I shall readily be excused for mentioning here, that there is in the Ashmole Museum a specimen from Jersey so very like in its general character to the part of the St. David's rock now under consideration, that even an experienced eye might be deceived as to its separate identity: and it adds to the interest of the comparison of the specimens in question, that they both occur amongst a suite of rocks composed principally of hornblende and felspar, and are both used for the same economical purpose.
To the south west of St. David's are the remains of an old entrenchment, situated near the edge of the adjacent cliff; and from the further extremity of the entrenchment the cliffs run out at right angles to the general bearing of this part of the coast, forming a tongue of land which projects into the sea. In this projecting point a natural arch exists, which has been probably excavated by the gradual washing away of part of the rock; presenting an appearance somewhat like that represented in the third of Dr. Mac Culloch's plates, in the first volume of the Society's Transactions.
Near the extremity of this tongue of land is a vein of clay porphyry of a light drab colour, containing small crystals of felspar nearly of the same colour, together with completely tarnished cubical crystals of iron pyrites: there is also in this vein an occasional appearance of decaying hornblende or chlorite. The base of this porphyritic vein wears away by the action of the weather, and leaves the crystals of the felspar projecting from the surface of the weathered part.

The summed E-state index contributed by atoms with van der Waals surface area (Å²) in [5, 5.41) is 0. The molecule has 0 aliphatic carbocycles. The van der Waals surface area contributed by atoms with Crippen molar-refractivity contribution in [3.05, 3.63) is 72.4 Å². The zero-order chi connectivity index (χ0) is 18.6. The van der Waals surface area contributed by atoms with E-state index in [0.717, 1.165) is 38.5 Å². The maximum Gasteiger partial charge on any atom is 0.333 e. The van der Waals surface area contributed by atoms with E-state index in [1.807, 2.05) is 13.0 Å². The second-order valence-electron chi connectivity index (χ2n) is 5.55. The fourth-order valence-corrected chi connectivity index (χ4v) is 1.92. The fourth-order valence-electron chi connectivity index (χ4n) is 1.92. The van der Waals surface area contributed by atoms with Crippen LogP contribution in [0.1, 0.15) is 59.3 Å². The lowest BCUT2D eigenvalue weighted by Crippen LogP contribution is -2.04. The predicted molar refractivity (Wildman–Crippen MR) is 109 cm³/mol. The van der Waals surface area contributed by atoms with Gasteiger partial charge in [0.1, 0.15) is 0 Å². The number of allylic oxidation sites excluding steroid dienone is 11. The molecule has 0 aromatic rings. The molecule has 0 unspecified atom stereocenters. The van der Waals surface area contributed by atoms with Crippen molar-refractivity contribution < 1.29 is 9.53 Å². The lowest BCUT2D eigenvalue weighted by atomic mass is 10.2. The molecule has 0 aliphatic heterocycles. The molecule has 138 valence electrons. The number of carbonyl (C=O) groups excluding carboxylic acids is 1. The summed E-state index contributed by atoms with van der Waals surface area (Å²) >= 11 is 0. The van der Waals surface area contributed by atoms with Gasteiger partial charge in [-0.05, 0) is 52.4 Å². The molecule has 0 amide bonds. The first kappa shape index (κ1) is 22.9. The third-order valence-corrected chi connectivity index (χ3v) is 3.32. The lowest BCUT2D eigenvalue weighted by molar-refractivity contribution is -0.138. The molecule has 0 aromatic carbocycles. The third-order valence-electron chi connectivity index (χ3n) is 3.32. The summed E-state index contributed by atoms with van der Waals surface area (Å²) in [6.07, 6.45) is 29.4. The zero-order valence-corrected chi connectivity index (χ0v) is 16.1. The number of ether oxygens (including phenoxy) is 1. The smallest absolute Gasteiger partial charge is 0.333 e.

This vein of porphyry is inclosed in a stratum of friable schist, neither the character nor position of which are at all altered by the immediate contact of the vein. The adhesion between the schist and the vein is so very slight that it is extremely difficult, if at all possible, to separate a specimen which shall unequivocally shew the junction of the two.
The schist, which is traversed by filamentous veins of quartz, appears to the eye of a very delicately laminated structure, yet does not readily separate in the direction of the planes of the laminæ. The surfaces of many of the natural rifts have a brownish black tarnish.
The cliffs in the neighbourhood of this spot, the precise situation of which is not recollected, but it is not far distant from the foregoing, consist of highly inclined strata of indurated greenish-grey freestone; of red and coarsely laminated slaty freestone, which is used in building; and of a soft argillaceous freestone with numerous veins of sparry quartz. Traces of chlorite are very frequent in the rocks of this neighbourhood, and the slaty freestone is often interspersed with particles of a substance intermediate in its character to mica and chlorite.
Not far from Carvay I met with two insulated masses, one of which, bearing a very close resemblance to the mill-stone grit of Derbyshire, was made up of small particles of white and reddish white semitransparent quartz cemented together by white earthy felspar: the other was also a kind of grit-stone, consisting almost entirely of particles of quartz, occasionally interspersed with specks of white earthy felspar. Though I saw no rock in situ to which these masses could be directly referred, yet as they did not much differ from some of the rocks of this district, excepting in the size of their component particles, and as there was not any ground for supposing they had been brought there by art, they probably belong to the suite already described.